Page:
|Press: Soca Monarch Quarter Finals Schedule|
|Update: Carnival City 2016 kicks off Thursday, June 16th 2016|
|Update: Introducing SMC Queenshow Contestants 2016|
|Press: Boyzie to compete in OECS Soca Monarch Competition|
|Press: Pan Expressions 2016|
|Press: Carnival Launch 2016|
|Press: Spicemas Appoints General Manager|
|Press: Condolences to the family of Justin Crane Edwards|
|Update: SMC - Accepting Applications for the Position of CEO|
|Results: SMC - 2015 Carnival Results|
| Spicemas Corporation Office
Kirani James Blvd,
P.O. Box 3238
|Send us your comments or questions via our Contact Form|
|About the Author:
Go to: The Story of the Shortknee Part 2/2
The mask-wearing Shortknee is not just the most compelling icon of Grenada’s annual Carnival, it is too a living synthesis of the country’s cultural history, drawing on masquerade traditions that have been made in Grenada and the Caribbean, Europe and Africa. The word “Shortknee” was coined back in the 1920s at a time when "Creole English” was supplanting French Patois as the language of the Grenadian folk; prior to the 1920s the mas (masque) was known as "Grenade Pierrot" The Pierrot, a clown, was one of the more colourful items in the cultural portmanteau brought to Grenada, Carriacou and Petite Martinique by the French, who ruled the islands from 1650 to 1763 and again from 1779 to 1783.
Though it took many routes to various places around the world, the Pierrot’s roots are securely located in what came to be called commedia dell 'arte, an improvised theatre that was born in sixteenth century Italy. Italian players took the commedia to France where one of its stock characters, Pedrolino, was transformed into Pierrot, the Shortknee's European ancestor. In Grenada, the Pierrot figure will eventually be syncretised with Creole and African elements.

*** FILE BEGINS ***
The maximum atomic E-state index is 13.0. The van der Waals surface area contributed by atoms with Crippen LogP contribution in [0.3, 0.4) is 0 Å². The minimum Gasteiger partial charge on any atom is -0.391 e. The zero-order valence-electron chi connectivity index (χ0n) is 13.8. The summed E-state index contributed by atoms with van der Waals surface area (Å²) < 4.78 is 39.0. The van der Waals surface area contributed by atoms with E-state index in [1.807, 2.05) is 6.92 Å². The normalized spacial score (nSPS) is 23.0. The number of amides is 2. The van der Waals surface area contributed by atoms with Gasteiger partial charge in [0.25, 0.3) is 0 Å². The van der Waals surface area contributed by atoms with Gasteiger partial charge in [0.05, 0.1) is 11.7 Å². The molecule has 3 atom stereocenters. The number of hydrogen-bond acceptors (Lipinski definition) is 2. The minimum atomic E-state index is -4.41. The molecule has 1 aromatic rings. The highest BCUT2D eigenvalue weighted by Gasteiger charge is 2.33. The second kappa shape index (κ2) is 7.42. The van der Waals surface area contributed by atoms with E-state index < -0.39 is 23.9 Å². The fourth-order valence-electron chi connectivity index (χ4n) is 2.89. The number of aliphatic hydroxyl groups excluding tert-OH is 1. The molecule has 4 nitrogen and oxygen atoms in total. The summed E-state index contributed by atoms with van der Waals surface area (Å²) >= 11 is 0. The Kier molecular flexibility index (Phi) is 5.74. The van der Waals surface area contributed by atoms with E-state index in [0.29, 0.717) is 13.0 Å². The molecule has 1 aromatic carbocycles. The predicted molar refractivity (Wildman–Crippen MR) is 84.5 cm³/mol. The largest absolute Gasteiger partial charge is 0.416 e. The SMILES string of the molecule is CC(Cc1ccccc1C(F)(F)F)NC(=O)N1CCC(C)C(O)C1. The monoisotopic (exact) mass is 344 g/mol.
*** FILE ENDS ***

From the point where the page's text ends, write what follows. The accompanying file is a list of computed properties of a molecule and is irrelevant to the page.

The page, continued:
The word Shortknee is a clear reference to the mas’s knee breeches (trousers extending down to or just below the knee) which, like its bodice, are made of brightly coloured cotton fabric. The Shortknee's bodice is fitted with overlong bag sleeves and these are fastened at the wrists. The front and back of the bodice are "dressed up" with tiny mirrors. Though decorative in part, these mirrors function essentially as talismans, for they "protect" the wearer by "reflecting" his enemies.
This latter fact explains why mirrors adorn the costumes of various other masquerade characters across the Caribbean: the Midnight Robber and the Stickfighter (batonnier) in Trinidad and Tobago; the Wild Indian in St Kitts-Nevis; the Major Jonc and Roi Lwalwadi in Haiti's Rara and Dominican Gaga ; various characters in the Jonkunnu of Jamaica, The Bahamas, Belize, and Bermuda. Cuba's defunct "Black Carnival" – Dia de Reyes (Day of Kings) held on January 6 of each year, also dazzled with glass and mirrors. In a January 11, 1891 article in Havana's El Hogar newspaper, Cuban scholar Ramon Meza wrote:
Another writer, P. Riesgo, had this to say:
It is worth pointing out that in Africa and the Caribbean diviners (seers) often use mirrors to discern the identities of their clients' friends, enemies and tormentors.
The Shortknee wears a wire screen mask over a powder-whitened face; these masks were once upon a time imported from Austria and Germany. Before the coming of the Austrian and German imports, the Shortknees made their “false faces” (masks) from vegetal matter such as dry banana leaves and calabash gourds (Cresentia cujete).